Most of you reading this remember what Harry Potter releases were like. As the series got more popular and the story stakes got higher, midnight on the appointed date became a bigger and bigger event. (Come to think of it, it's surprising that the release dates were generally in the summer. Is that a British publishing thing, or was Harry just big enough to make his own scheduling rules?) Thousands of people lined up to read the same thing at the same time, there was talk of people in one time zone spoiling people in another, and I was reminded of the American Dickens fans who stopped Brits at the docks to ask, "Is Little Nell dead?"
I was as eager as anyone. (Well, maybe not as anyone, but pretty eager.) But I was also self-aware enough to join in the joy over the fact that we were all this excited over a book.
I don't think we've seen that phenomenon's equal. We have seen quite a few other book phenomena that Harry made possible by expanding the scale of the children's and YA book world and making it okay for adults to read both. These are all fairly cliche observations by now. But I bring them up because House of Hades has brought them to mind.
Like many or most books, the penultimate volume in Rick Riordan's Heroes of Olympus trilogy was released on a Tuesday. We sold dozens the first day and lots more throughout the week. Mr. Riordan himself signed 140 of them so they'd be ready for release day; more than half of those were gone by the end of the weekend. The weekend sales didn't surprise me; plenty of people, often families with kids, wander into bookstores on the weekend, especially bookstores surrounded by restaurants and coffee shops. And while they're there, they often do pick up the latest from a favorite author. But very few people just wander into a bookstore on a Tuesday. I suspect that the vast majority of those early sales were to people who made a trip out to the bookstore because this book was coming out. Either the kids or their parents (this series has some crossover appeal, but not at the same level as a Harry Potter or a Hunger Games or a Divergent) took note of the release date and arranged a weekday accordingly. (The store did put the word out that we had signed copies, and that may have played some role; I'd be curious to hear how the book has done at other stores like ours. Honestly, it's not a big time of year for gifts, and I suspect the major factor was simply kids wanting to know what happened next.)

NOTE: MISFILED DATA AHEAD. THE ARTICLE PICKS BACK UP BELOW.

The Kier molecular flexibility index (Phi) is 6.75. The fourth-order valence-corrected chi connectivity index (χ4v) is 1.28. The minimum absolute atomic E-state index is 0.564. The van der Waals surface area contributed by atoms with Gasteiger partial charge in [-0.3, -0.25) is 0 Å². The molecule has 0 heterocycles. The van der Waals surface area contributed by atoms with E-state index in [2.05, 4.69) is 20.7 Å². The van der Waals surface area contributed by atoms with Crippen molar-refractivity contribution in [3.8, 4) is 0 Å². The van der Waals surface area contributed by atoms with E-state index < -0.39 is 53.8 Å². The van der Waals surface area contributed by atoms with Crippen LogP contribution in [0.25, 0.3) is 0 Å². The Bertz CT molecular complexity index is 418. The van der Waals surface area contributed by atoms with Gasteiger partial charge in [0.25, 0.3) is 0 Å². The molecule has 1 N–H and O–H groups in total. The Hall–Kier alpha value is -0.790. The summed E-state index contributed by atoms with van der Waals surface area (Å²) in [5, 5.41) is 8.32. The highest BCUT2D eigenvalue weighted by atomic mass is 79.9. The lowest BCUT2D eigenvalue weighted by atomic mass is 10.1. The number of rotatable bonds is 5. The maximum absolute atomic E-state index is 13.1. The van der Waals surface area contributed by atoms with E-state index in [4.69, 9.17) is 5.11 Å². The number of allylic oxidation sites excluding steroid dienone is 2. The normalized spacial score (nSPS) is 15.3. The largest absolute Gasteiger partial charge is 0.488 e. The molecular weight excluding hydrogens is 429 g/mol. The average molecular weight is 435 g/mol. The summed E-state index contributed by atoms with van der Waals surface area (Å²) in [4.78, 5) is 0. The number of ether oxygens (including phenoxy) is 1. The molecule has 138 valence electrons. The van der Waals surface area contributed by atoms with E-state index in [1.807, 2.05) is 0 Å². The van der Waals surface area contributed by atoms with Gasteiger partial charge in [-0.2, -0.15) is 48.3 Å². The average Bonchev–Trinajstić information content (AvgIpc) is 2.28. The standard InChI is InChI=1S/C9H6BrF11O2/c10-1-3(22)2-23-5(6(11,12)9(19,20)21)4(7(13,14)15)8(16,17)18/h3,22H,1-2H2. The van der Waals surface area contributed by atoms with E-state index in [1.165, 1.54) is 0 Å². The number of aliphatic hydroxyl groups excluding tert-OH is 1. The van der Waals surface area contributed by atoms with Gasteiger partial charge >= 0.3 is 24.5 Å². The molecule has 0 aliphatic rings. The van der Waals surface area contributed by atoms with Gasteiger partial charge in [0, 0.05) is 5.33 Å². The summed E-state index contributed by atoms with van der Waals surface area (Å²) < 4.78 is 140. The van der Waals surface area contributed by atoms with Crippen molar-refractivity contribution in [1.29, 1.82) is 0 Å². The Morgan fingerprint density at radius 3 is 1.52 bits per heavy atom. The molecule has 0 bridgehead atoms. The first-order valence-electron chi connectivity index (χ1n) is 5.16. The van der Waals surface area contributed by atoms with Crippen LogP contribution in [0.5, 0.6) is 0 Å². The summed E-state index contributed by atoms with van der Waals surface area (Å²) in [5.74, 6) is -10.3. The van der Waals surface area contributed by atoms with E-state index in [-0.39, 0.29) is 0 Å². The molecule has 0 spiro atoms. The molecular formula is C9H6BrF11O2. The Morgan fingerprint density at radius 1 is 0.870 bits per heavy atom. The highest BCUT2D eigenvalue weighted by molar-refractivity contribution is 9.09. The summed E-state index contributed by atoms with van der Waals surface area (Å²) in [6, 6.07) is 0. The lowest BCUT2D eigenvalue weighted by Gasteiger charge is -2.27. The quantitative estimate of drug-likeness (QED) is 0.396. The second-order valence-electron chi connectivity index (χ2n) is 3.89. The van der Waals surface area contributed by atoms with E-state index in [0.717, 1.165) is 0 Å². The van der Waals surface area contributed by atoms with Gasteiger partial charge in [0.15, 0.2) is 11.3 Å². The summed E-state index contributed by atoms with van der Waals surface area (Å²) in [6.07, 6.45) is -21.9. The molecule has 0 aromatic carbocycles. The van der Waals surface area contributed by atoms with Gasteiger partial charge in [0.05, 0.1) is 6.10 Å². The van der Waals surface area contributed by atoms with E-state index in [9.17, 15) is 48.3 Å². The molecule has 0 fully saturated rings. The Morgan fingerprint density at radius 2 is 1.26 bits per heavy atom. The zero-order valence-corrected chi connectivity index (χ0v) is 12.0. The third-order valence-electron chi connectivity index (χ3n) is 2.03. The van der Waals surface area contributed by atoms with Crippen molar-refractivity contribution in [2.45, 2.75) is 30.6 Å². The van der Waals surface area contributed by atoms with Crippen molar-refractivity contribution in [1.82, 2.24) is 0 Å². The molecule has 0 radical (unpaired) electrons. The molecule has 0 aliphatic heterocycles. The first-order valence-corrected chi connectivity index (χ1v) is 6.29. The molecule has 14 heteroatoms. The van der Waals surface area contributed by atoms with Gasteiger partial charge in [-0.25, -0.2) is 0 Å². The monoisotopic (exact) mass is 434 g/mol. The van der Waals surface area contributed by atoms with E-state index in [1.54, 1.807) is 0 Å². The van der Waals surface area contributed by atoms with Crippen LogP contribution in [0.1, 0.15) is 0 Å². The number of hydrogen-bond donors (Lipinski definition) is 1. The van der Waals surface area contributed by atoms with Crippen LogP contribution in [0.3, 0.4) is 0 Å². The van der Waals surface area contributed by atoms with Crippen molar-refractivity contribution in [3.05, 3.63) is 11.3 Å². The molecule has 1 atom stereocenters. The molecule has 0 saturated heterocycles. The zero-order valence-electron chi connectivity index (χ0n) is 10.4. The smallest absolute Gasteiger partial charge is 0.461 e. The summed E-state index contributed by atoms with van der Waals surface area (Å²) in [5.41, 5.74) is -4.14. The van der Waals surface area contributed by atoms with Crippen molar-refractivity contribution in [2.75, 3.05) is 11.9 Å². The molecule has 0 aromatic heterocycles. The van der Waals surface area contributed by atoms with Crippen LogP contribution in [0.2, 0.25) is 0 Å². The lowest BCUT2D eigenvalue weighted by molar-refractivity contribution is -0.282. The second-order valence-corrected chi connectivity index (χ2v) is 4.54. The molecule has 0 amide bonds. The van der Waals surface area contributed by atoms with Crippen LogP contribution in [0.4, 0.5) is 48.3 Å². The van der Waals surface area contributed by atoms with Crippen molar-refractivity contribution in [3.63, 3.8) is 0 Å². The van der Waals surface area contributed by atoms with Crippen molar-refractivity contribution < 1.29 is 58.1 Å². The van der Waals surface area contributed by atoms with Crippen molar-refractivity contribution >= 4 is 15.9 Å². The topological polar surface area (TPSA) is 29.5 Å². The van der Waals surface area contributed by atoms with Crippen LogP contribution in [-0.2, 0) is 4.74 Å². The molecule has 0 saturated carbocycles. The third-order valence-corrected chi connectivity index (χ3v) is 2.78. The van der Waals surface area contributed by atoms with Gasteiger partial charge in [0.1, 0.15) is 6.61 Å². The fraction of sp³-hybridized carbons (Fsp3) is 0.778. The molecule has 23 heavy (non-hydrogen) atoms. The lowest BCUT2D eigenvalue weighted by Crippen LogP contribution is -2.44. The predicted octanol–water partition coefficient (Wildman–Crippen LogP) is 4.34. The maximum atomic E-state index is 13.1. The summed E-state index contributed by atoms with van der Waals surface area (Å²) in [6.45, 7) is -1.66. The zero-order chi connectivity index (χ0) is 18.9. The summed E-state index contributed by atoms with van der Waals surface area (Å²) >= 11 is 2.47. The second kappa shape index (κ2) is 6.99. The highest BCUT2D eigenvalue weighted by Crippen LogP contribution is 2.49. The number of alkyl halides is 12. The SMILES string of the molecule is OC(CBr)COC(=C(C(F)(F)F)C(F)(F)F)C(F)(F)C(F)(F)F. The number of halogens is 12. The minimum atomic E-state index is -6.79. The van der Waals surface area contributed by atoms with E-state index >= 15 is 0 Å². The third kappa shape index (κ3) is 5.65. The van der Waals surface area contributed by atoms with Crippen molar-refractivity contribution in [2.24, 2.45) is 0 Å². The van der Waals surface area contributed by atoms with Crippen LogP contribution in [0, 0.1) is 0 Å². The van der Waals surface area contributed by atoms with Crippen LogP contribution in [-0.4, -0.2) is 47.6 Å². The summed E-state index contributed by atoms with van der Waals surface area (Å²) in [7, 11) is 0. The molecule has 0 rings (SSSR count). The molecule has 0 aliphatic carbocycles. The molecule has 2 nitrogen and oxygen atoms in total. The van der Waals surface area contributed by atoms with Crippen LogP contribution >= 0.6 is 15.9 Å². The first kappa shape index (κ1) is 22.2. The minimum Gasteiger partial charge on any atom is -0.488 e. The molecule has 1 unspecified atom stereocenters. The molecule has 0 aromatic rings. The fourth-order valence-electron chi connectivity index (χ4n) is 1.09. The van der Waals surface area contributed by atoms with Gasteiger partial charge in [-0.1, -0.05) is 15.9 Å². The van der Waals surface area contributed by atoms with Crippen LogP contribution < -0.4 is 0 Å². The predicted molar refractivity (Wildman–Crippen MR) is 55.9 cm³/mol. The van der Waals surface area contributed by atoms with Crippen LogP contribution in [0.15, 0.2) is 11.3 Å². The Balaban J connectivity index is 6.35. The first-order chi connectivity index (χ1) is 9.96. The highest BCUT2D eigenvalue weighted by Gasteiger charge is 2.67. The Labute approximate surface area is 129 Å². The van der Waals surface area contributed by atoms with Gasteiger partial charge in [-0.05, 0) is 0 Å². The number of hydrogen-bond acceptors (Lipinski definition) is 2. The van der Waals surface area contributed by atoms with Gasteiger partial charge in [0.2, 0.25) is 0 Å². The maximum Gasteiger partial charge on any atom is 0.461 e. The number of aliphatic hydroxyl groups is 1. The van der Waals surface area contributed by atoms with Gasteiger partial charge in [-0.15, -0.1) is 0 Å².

A hardcover middle-grade novel flew off the shelves of a midsize indie bookstore on a Tuesday in October. (And a Wednesday, a Thursday, and a Friday.) Holy Hades, that's awesome.